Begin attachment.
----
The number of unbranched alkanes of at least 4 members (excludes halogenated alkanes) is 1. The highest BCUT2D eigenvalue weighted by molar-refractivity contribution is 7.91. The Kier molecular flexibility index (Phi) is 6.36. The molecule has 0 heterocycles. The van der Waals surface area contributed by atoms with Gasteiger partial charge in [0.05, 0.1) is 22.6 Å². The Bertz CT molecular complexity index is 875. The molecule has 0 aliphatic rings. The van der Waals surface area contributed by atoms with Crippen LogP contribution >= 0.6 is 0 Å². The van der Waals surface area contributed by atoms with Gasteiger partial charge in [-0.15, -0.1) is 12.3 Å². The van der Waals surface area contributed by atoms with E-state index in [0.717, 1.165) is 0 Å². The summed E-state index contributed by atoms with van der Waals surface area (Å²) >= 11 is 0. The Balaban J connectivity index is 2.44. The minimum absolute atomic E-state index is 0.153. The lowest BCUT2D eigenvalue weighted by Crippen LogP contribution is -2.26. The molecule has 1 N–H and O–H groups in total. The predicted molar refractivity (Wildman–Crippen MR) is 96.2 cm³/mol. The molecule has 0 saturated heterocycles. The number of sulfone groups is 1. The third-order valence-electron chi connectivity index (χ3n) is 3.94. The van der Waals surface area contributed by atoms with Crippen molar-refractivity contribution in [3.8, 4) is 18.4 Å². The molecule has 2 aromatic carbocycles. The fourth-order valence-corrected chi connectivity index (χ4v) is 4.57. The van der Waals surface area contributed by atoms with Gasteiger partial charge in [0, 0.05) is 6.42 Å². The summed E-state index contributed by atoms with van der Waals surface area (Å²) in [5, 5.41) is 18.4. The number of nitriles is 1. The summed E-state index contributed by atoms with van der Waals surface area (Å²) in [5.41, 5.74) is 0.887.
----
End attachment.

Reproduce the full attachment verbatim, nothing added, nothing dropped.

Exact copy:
The number of unbranched alkanes of at least 4 members (excludes halogenated alkanes) is 1. The highest BCUT2D eigenvalue weighted by molar-refractivity contribution is 7.91. The Kier molecular flexibility index (Phi) is 6.36. The molecule has 0 heterocycles. The van der Waals surface area contributed by atoms with Gasteiger partial charge in [0.05, 0.1) is 22.6 Å². The Bertz CT molecular complexity index is 875. The molecule has 0 aliphatic rings. The van der Waals surface area contributed by atoms with Crippen LogP contribution >= 0.6 is 0 Å². The van der Waals surface area contributed by atoms with Gasteiger partial charge in [-0.15, -0.1) is 12.3 Å². The van der Waals surface area contributed by atoms with E-state index in [0.717, 1.165) is 0 Å². The summed E-state index contributed by atoms with van der Waals surface area (Å²) >= 11 is 0. The Balaban J connectivity index is 2.44. The minimum absolute atomic E-state index is 0.153. The lowest BCUT2D eigenvalue weighted by Crippen LogP contribution is -2.26. The molecule has 1 N–H and O–H groups in total. The predicted molar refractivity (Wildman–Crippen MR) is 96.2 cm³/mol. The molecule has 0 saturated heterocycles. The number of sulfone groups is 1. The third-order valence-electron chi connectivity index (χ3n) is 3.94. The van der Waals surface area contributed by atoms with Crippen molar-refractivity contribution in [3.8, 4) is 18.4 Å². The molecule has 2 aromatic carbocycles. The fourth-order valence-corrected chi connectivity index (χ4v) is 4.57. The van der Waals surface area contributed by atoms with Gasteiger partial charge in [0, 0.05) is 6.42 Å². The summed E-state index contributed by atoms with van der Waals surface area (Å²) in [5, 5.41) is 18.4. The number of nitriles is 1. The summed E-state index contributed by atoms with van der Waals surface area (Å²) in [5.41, 5.74) is 0.887.